I find the argument that “what you make taboo will flourish” to be bogus. Does that go for murder as well? If we teach our kids that murder is wrong, will it immediately make them want to go out and kill someone? If we teach kids that stealing from others is wrong, will they suddenly have an intense desire to become a kleptomaniac? Do we say to them, “Hey there are murderers out there and some people steal–that’s just reality!” without teaching them that hurting people and stealing from them are wrong? Ridiculous. Kids need to be taught right from wrong. They need to be taught to use their thinking brain so they learn to make good decisions. And in fact, using their thinking brain will help them have better relationships–it’s porn addiction that isolates people and causes greater levels of loneliness–a natural result when you train your brain to bond to pixels on a screen instead of to a real person. And what about the divorce rate for porn addicts? One study of matrimonial lawyers says that 62% of their divorce cases listed pornography as one of the major causes of break up. Porn is a path to loneliness.
      I’m confident that kids who are forewarned with knowledge about their brain and how it can be damaged by pornography are going to lead healthier, happier lives as they mature into adulthood.

      Reply
    3. Jen Flake on

      I am about to ramble…so here is goes!

      You guys are SO right about the need to teach children to reject porn…the need to be open, accepting and to not shame those who have seen porn (which is EVERYONE…and that shame cycle leads to addictive cycles…)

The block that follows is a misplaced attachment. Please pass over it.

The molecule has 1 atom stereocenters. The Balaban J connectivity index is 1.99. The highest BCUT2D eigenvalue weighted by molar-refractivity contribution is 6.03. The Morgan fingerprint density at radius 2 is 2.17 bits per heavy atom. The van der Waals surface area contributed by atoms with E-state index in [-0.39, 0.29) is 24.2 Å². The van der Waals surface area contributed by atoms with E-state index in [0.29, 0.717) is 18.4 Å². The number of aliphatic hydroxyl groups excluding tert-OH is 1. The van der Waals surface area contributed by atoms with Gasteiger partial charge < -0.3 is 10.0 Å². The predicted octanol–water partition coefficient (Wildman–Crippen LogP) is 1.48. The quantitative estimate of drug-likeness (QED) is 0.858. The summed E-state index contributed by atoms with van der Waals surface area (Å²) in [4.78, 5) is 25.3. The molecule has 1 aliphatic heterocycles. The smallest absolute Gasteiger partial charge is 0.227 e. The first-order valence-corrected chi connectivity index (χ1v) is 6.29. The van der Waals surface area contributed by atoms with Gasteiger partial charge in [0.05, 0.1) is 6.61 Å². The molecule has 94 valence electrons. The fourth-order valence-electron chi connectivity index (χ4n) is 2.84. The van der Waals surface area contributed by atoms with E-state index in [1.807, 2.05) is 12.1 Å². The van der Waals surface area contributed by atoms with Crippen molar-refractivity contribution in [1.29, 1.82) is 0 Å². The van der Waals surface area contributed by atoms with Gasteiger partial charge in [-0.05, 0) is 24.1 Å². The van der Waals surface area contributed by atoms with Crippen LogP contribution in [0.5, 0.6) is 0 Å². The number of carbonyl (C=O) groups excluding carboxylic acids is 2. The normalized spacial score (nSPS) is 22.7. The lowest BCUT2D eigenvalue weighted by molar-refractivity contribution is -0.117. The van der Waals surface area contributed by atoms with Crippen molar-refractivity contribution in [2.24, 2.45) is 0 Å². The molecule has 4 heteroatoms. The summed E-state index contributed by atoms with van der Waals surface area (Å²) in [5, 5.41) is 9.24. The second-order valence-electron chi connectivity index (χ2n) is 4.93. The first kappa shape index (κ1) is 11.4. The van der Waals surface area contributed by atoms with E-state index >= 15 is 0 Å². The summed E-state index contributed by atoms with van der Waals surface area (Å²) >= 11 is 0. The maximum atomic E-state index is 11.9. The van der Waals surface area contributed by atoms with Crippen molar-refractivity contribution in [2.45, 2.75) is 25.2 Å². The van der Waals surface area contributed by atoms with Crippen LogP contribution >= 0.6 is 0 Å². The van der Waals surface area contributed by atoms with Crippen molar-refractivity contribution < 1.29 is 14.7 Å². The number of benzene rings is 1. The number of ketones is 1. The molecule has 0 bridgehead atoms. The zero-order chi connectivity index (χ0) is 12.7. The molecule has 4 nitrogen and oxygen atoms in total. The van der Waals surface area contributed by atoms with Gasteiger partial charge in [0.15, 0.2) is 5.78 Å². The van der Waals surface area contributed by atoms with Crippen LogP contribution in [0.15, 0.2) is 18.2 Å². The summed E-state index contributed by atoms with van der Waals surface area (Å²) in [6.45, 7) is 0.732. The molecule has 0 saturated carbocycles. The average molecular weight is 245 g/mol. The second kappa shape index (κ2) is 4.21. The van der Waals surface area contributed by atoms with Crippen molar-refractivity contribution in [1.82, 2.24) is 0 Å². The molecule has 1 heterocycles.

Making justifications for what it wrong about porn will not take away the consequences of viewing porn…not for the person viewing it or for those who love them. The excuse that only religious people think porn is “bad” is bogus. Anyone who has done any research on pornography addiction will know that it is a disease of epic proportion. I think the April 2015 commenter to this blog who said talking about porn is taboo is a porn addict in denial. (yes…I just used shaming and blaming words…sorry…I am not prefect yet!) At least he is visiting this site which means he is looking for some answers….just not sure he is pointing his finger of blame in the right direction (at himself) which is the only place any of of us who are on the front lines in this battle against porn are pointing. We are not trying to blame others or change people…we are trying to learn the truth, apply it to our lives to better ourselves and to share it with others. THEY get to choose what they do with that truth.

      :)

      Reply

    Leave a Reply

    Your email address will not be published. Required fields are marked *